Riluzole was available free of charge to Irish ALS patients provided a consultant neurologist prescribes it. There were no restrictions on the early prescription of the drug.
The structure of Irish society and its health service, and strong sense of community within Ireland dictate that the majority of patients were cared for by their families and general practitioners, and consequently most patients (60%) died at home.6 The counselling service provided by the liaison nurse increased dramatically during this time. This service aimed to prevent crisis admissions to hospital in the agonal phases of the disease, thus reducing the risks of unplanned emergency ventilation.
General neurology clinics
There were nine general neurology clinics in operation in Ireland during the study period, staffed by neurologists whose primary interest was not ALS. ALS patients attending these clinics were reviewed less frequently than patients attending the multidisciplinary clinic—for example, biannually. These clinics were not staffed by ancillary service professionals, or by a liaison from the IMNDA. Pulmonary function tests were not routinely evaluated. Consequently, less attention was paid to early introduction of gastrostomy feeding or NIPPV and there was no well defined pathway for rapid hospital admission for urgent intervention or palliative care.
Data were stored on a computerised database,12 allowing for organised retrieval of data. Statistical analyses were performed using statistical software.13 Survival modeling was performed using Kaplan-Meier analysis14 and differences in survival were measured by the logrank sum test. Multivariate analysis of risk used the Cox proportional hazard model.15 Calculations were performed by using the date of diagnosis as day 0 and the primary endpoint was tracheotomy-free survival. Date of last follow up of patients was 1 July 2001. Statistical significance implied a p value < 0.05 unless otherwise stated.
A patient was defined as an attendee at the ALS clinic if they were reviewed on more than two occasions and the first visit occurs within one year of the time of diagnosis. Date of diagnosis represented the date on which the patient was informed of their diagnosis. Delay in diagnosis was the period between symptom onset and establishment of the diagnosis of ALS.
During the five year study period between 1 January 1996 and 31 December 2000, 345 Irish residents were diagnosed as having suspected, possible, probable, or definite ALS. Of these, 82 (24%) patients routinely attended the multidisciplinary ALS clinic (ALS clinic cohort). The remaining 262 (76%) patients attended one of nine general neurology clinics (general neurology clinic cohort). Data were missing for one patient (0.3%). Mean follow up time was 1.5 years (range, 0.0 to 5.4). Five ALS clinic and seven general clinic patients received NIPPV during the current study.
The demographics of the two cohorts are shown in table 1. When comparing the two groups, there was a higher percentage of patients prescribed riluzole in the ALS clinic cohort than in the general neurology cohort (99% v 61%). Patients attending the ALS clinic were an average of 5.5 years younger than patients attending the general neurology clinic. Familial ALS (FALS) patients were more likely to attend the ALS clinic than a general neurology clinic (12% v 2%).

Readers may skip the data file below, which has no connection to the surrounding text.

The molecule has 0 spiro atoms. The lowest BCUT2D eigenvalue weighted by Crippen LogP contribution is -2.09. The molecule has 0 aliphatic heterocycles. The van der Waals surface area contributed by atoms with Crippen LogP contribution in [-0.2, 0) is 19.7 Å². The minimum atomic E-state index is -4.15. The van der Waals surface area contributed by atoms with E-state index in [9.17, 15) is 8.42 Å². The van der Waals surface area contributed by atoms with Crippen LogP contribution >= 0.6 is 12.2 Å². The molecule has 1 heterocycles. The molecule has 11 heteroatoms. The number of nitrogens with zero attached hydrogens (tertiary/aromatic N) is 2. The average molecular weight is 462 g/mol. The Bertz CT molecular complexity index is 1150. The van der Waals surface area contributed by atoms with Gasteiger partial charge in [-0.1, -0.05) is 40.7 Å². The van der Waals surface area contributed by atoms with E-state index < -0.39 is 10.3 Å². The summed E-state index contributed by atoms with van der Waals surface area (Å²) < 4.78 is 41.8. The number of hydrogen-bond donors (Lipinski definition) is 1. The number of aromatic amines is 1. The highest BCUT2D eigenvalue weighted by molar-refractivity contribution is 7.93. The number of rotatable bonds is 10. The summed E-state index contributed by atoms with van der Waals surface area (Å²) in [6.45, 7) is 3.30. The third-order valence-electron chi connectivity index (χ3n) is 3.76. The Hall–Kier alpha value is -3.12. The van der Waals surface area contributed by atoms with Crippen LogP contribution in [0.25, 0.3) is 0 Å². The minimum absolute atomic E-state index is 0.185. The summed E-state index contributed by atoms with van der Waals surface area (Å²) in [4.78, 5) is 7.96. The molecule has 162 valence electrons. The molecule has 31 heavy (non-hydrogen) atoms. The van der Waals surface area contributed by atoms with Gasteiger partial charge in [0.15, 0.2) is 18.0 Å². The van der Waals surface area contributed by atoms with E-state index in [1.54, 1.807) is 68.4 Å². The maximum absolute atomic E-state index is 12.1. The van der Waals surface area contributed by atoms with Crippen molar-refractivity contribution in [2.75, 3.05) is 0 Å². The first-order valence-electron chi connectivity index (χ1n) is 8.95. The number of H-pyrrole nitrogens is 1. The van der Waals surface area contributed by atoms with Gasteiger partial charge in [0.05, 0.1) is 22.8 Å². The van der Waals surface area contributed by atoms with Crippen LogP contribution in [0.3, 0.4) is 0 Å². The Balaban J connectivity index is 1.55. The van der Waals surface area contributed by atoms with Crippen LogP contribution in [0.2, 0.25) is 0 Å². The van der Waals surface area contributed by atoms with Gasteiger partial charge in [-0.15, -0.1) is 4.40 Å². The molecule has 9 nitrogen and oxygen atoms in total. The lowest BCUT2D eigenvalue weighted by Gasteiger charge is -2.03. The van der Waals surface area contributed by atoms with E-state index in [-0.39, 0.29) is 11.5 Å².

Figure 1 shows the survival curves of the 344 Irish ALS patients according to the type of clinic attended. Median survival of ALS patients attending the multidisciplinary clinic was 677 days compared with 448 days among individuals attending general neurology clinics (logrank = 11.6, p = 0.0007). Attendance at the multidisciplinary clinic was associated with a 29.7% (z = 6.25, p < 0.0001) and 10.7% (z = 1.64, p = 0.051) reduction in mortality at 12 and 24 months respectively. This beneficial effect persisted throughout the follow up period: at four years, the mortality rate of Irish ALS patients attending the ALS clinic was 13.4% lower than their counterparts attending a general neurology clinic. At the time of last follow up, 49 patients (60%) of ALS clinic cohort were deceased, compared with 175 patients (67%) in the general neurology clinic group.
The median survival of bulbar onset patients who received their medical care at the ALS clinic (n = 34) was 657 days, compared with a median survival of 363 days among similarly affected individuals attending the general neurology clinic (n = 145, figure 2, p = 0.0007). Mortality rate was decreased by 39% (z = 5.65, p < 0.0001) and 18% (z = 1.87, p = 0.03) at one and two years respectively. In contrast, clinic type did not influence the prognosis of limb onset ALS patients (p = 0.38). Despite the improved outcome of patients with bulbar involvement who attended the multidisciplinary clinic, their overall survival remained shorter than patients with spinal onset (median survival = 730 days).
Applying the Cox proportional hazard model, four attributes were significant independent predictors of diminished survival, namely attendance at a general neurology clinic, increasing age at diagnosis, bulbar onset disease, and a short delay in diagnosis (table 2). Attending the ALS clinic was associated with a 47.3% decreased risk for death, whereas bulbar onset disease was associated with a 40.5% increased risk of death. Data concerning riluzole use could not be included in the model, as nearly all patients attending the multidisciplinary clinic were prescribed riluzole, so that they were interdependant variables.
This is the first study to prospectively examine the effect of a multidisciplinary ALS clinic on survival. In this study, Irish ALS patients who attended a multidisciplinary ALS clinic lived an average of 7.5 months longer than individuals who received their medical care at a general neurology clinic. One year mortality was reduced by nearly 30% in patients who attended the ALS clinic. This is comparable to the reduction in one year mortality observed with riluzole in clinical trials (38.6%).16 We also showed that bulbar onset patients specifically benefit from attendance at a multidisciplinary ALS clinic. This is the first research to demonstrate that attendance at an ALS clinic is an independent prognostic factor in ALS survival.